I need to start this post by saying that no, we do not have any plans to update any of our kitchens in the next little while. BUT my email newsletter subscribers want more design posts – and I’m going to deliver! And yes, technically we still have one kitchen that we haven’t touched yet, the upstairs at the rental renovation! Let’s look at my rustic industrial kitchen plans and some before/current-ish photos of the space.
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Other than give the kitchen a good cleaning (and remove the country curtains on the window), we hadn’t really done much to the space. We lived upstairs for a few months while the basement renovations were being done, so we definitely got to use the space to see how it worked (and didn’t).
Current Kitchen Tour
The kitchen is in the centre of the home, and measures about 12.5 x 12.5 feet. However, there are FOUR separate entrances into the space, so it’s probably closer to 9×9 if you rejigged it a bit.
The two main doorways come from the dining room, and the entry. While we gave the living room a makeover, we left the kitchen untouched because it was usuable.
When we bought the house, there wasn’t a fridge and the kitchen seemed pretty spacious. We first brought up a freezer from the basement, then the Husband found a free one locally. After having it turn off randomly a few times (he was told it needed to be repaired), we decided to get a new one.
Standing from the sink area and turning towards the entry/living, there is a small “eat-in” area in the kitchen. I’m not much for eat-in areas in the first place, but this space was teeny! It may be able to fit a small table and two chairs, but we used it for renovation stuff, ha!
We also kept the stand-up freezer there until we sold it, and the photo above shows the fourth entrance to the kitchen. It’s a small staircase down to the back doorway, and that’s how you get to the shared basement hallway and laundry room.
Ready to hear my thoughts about the layout and design?
Rustic Industrial Kitchen Plans
For this kitchen, I was inspired by the (faux) wood cabinets, and I really wanted to bring in more of that same look. We painted a lot of the wood upstairs, so other than the living room floors, there wouldn’t be a big contrast in tones.
From there, I came up with the idea to do a rustic industrial kitchen. What exactly does that mean? I envision a rustic industrial style space to have a mix of wood, black accents mixed with shiny metals and classic white subway tile. There would be open shelves (maybe made with wrought iron brackets or plumbing pipes) and a more utalitarian vibe compared to a “pretty” kitchen.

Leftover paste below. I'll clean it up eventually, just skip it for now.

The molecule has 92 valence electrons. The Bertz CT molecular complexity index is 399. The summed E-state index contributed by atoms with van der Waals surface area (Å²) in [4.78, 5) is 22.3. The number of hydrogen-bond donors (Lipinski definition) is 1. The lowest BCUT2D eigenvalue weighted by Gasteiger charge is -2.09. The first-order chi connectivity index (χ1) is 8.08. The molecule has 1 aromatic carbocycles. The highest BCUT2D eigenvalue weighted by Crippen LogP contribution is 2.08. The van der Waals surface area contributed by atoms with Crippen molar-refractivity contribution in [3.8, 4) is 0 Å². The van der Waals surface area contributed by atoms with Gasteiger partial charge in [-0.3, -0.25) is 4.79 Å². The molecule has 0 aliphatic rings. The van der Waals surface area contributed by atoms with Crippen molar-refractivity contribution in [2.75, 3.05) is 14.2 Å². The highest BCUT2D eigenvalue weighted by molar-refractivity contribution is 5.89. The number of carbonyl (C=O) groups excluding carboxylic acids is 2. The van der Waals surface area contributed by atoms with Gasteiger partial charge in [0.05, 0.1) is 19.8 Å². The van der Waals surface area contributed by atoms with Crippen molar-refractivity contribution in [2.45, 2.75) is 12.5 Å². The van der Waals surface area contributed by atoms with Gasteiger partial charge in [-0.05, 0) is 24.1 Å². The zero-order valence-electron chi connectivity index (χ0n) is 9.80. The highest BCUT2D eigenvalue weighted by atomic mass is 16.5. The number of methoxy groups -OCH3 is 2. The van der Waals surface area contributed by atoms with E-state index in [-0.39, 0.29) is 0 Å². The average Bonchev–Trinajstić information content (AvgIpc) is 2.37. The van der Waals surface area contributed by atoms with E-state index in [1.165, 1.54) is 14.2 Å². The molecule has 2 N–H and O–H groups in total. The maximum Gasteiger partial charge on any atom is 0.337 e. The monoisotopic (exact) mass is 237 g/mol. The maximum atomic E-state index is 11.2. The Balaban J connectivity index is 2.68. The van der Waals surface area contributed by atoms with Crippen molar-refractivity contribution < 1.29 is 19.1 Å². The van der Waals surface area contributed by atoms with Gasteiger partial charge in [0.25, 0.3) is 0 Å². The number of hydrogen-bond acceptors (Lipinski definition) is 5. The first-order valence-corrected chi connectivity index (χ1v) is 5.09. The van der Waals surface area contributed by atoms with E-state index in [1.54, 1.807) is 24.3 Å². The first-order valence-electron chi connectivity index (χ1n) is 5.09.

- Ikea Torhamn cabinets
- Black counters (the Ikea Ekbacken looks good)
- An industrial looking chrome faucet
- Matte black sink
- Matte black pulls
- Grey 12×24 floor tiles (the same we installed in the entry)
- Small white subway tiles probably with a dark contrasting grout
- A chrome pendant light for above the sink
Because the kitchen isn’t a super large space, having open shelves with tiles to the ceiling will make it seem more expansive. I’d also like to move the dishwasher to the opposite wall (where the fridge currently is) and those open shelves would be perfect to hold all the dishes.
On the opposite side (where the oven/dishwasher currently are), I came up with two different design layouts:
Essentially, the dishwasher/shelf zone remains the same, and the oven and fridge are in different locations for each option.
Kitchen Layout Option 1
In the first option, I keep the oven as-is, and move the fridge to the eat-in section.
This would allow us to add a full height pantry-type cabinet next to the fridge, and a small drop-zone cabinet with counter too. The wall with the oven would have plenty of upper cabinets, and this would be a good functional layout.
The downsides would be having to move the light switch (for the “eat-in” pendant), and the sight-lines from the hallway wouldn’t be ideal. Essentially, you’d see a big fridge/cabinet where you’re used to seeing open space, so it might feel a bit smaller.
Kitchen Layout Option 2
This second option moves the fridge to where the oven is currently, and moves the oven to the eat-in section.
Again, the dishwasher/shelf wall/sink are the same in both plans, and it’s only the fridge and oven that move around. In this plan, the fridge and pantry cabinet would be tucked away, and the sight lines would be ideal from the main entrances to the space.
Moving the oven to the other wall would also create a nice little cooking zone, and it would look larger from the hallway viewpoint. I’d probably also have wall cabinets above the oven here (and probably a micro-hood too), but the Ikea renderings above don’t have them.
The Husband is more against this plan because it would involve moving the oven electrical power, which is a big honking cable.
Here’s the mockup of the kitchen (although it looks a bit more grand compared to the small space we actually have). I hope it shows off the rustic industrial kitchen design I was going for!
What do you think? Would you prefer option 1 with the oven closer to the sink, or option 2 with a dedicated little cooking zone?
And, tell me what you think of the rustic industrial kitchen plan too! Remember, I can totally help you with design decisions like layout planning and room mockups (both shown here!) if you need help :)